Thursday, October 7, 2010

The Black Girl's "Skinny"

I had a very interesting conversation this morning with my co-workers.  There were 6 of us ( 3 black women, 3 white women) chatting over coffee and as always, the conversation turned to weight.  All of us have been working on losing and in the course of discussion, an interesting point was made.  Black women and white women have different ideas of "skinny".  We talked about how the images we see of both black and white women in the media are so different.  The ideas we have of what is considered a "healthy" size was drastically different.  As one of my co-worker's said. "After some point in seeing someone losing weight, if they get too skinny, I just want to feed them a sandwich."  I know as a black woman, we always hear lose weight but don't get "too skinny".  It's important, we are told, to keep your butt and all the other curvy parts lest you lose your man. *eyeroll*

From the time we are little girls, black females see what is considered "fine" by black men.  Using urban dictionary's definition, thick is what you wanted to be called.  Thick implied you were fine, sexy, wanted by the men.  As teen aged girls, you wanted that attention.  Then we were bombarded with images from music videos and reality shows like THIS  or THIS .  Never is healthy mentioned in this at all.  You were encouraged to be big because that's what society wanted from you.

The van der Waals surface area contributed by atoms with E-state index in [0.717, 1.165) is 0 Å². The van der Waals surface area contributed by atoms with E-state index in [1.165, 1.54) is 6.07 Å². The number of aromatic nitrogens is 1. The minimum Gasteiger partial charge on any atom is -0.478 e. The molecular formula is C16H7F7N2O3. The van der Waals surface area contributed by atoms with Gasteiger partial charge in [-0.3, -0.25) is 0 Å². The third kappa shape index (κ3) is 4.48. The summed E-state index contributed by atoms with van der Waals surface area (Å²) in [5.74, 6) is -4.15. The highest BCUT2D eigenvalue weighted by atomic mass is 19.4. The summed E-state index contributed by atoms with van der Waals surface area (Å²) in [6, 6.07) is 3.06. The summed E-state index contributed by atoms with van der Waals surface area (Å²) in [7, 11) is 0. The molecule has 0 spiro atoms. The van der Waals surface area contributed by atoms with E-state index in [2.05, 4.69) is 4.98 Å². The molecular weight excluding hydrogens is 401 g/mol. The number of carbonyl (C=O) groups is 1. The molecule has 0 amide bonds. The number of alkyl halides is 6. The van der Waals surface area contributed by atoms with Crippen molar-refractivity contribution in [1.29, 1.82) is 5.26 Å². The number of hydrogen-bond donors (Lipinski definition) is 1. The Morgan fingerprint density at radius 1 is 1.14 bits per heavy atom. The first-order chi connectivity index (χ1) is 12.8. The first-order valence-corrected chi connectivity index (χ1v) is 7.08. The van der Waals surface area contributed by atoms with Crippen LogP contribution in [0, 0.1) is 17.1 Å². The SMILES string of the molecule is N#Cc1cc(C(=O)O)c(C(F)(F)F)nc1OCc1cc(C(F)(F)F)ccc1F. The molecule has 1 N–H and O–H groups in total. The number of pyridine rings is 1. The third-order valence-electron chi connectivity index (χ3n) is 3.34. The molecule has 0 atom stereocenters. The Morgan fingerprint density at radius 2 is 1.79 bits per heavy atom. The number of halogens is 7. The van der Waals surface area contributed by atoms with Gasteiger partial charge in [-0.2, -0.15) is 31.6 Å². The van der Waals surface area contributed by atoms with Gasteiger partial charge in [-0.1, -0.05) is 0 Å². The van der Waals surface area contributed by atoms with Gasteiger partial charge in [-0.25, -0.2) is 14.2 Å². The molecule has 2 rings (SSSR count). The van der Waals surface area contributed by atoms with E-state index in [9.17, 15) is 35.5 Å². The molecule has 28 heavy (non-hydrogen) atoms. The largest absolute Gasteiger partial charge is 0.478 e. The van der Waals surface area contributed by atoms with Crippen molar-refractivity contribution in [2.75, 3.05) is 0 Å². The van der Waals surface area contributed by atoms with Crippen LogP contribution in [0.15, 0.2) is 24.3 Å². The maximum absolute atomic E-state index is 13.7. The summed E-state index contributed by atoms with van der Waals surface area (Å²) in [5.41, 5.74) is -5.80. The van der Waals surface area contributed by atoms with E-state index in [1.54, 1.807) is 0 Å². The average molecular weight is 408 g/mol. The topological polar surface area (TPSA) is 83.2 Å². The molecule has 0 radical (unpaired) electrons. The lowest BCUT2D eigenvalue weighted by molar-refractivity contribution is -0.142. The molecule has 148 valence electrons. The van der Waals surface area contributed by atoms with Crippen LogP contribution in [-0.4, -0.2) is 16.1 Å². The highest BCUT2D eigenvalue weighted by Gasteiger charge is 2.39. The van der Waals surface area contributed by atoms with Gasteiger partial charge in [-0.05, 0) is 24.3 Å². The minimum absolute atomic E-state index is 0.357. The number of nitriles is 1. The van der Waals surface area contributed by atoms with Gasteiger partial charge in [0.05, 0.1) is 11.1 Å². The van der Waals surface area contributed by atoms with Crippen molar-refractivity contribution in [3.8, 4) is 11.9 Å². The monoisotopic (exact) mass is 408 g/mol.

Then I read this article and to say I was distressed and heart broken was an understatement.  One of the women interviewed bragged about the fact she maintain herself by eating junk food and not exercising.  In addition, she subscribes to the belief that "black women don't want to be skinny."

A damn shame.

There needs to be serious conversation about the way we are letting ourselves being portrayed in the media.  Not just black women but all women.   I look at young women in the school I work at and I see them emulating the images they see on TV.  Worse, I see the young men treating them as objects, not as classy, beautiful young women.  One day, I hope we can open their eyes and allow to see the life their parents intended, a happy, HEALTHY life!

1 comment:

  1. Great post. I agree about the discussion piece with the media especially as it relates to what is healthy or perceived to be healthy. SO, much to do to make it a perfect world.

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